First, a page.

Emeritus Professor Barry Sheehan
Honorary Professorial Fellow
Barry Sheehan’s teaching career began in Victorian secondary schools in 1963, following completion of a B. Comm and Dip Ed at the University of Melbourne. He left Australia in 1966 and taught in London while completing a Master’s degree at the Institute of Education, where he later returned to complete his PhD.
Barry was a foundation academic staff member of the School of Education at La Trobe University when it opened in 1970, and went on to head the Centre for Comparative and International Education until 1984. His key research interests were in education and modernisation and developing perspectives on educational management. He is widely published in journals, books and conference proceedings and supervised numerous successful research masters and PhD theses.
During this period Barry was variously a Fulbright Senior Scholar to the US; a UNESCO/UNDP Consultant in Nigeria; adviser to the Government of Papua New Guinea; and at different times visiting professor at the State University of New York, the University of London and the University of Calgary. He also served on the executive of the World Congress of Comparative and International Education Societies (Geneva).
Barry left La Trobe to become Director of the Melbourne College of Advanced Education, which amalgamated with the University of Melbourne during the Dawkins reforms of the late ‘eighties. During that five-year period his attentions were firmly focused on improving teacher education and educational management. He was also a consultant to the (former) Higher Education Council.
In 1989, Barry was appointed Deputy Vice-Chancellor (Resources) of the University of Melbourne and worked with two Vice-Chancellors, taking responsibility for all human resources, including recruitment, equity and development of both academic and general staff; industrial relations; promotions; and property and buildings.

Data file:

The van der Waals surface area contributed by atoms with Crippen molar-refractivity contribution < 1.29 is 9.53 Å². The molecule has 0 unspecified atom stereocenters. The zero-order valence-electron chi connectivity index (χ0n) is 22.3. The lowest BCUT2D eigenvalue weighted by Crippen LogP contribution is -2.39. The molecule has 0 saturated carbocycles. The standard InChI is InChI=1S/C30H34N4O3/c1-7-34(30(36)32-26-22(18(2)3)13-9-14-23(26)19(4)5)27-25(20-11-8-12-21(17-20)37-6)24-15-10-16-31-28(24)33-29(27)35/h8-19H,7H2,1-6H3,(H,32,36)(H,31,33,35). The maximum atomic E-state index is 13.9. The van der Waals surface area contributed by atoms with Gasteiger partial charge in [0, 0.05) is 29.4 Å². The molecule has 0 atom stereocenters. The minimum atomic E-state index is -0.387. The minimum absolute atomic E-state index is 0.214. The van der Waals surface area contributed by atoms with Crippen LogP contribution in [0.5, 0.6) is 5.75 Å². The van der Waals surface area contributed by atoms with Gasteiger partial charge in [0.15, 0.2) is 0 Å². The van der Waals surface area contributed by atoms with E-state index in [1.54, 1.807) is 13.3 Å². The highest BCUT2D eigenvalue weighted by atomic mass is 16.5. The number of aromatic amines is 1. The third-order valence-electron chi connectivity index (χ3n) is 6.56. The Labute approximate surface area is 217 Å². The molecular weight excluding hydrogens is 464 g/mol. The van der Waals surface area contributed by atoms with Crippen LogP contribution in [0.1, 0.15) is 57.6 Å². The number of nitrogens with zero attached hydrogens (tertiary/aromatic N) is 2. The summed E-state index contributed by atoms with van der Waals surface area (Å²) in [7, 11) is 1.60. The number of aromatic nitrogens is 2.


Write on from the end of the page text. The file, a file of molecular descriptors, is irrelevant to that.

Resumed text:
Barry continued as an active researcher alongside his policy development and management responsibilities. In particular, partnered with Professor Tony Welch (University of Sydney), Barry worked on the Carnegie Foundation’s huge comparative study of the international academic profession, from which many publications emerged. Barry also developed policy discussion papers for (then) DEETYA and the Australian Vice-Chancellors Committee on the ageing of the academic workforce and academic staffing implications of age discrimination legislation for Australian universities
In 1998, Barry became the inaugural President and CEO of the controversial Melbourne University Private. After his retirement in 2001, among other things he became Dean of Universitas 21 Global, the joint on-line enterprise of 16 prominent international universities with the business sector. Here he developed a special interest in on-line pedagogy and the challenges of adapting business case studies for effective on-line use.
Barry was for several years an assessor for the Australian Learning and Teaching Council. He has carried out a number of projects at institutional and faculty level for Melbourne and several other universities and is active as a consultant specialising in strategic reassessment and development and an executive coach and mentor in higher education nationally and internationally, with occasional forays into the private sector.
Barry sits on a number of Boards and committees at state and national level which reflect his longstanding commitment to the arts and arts education.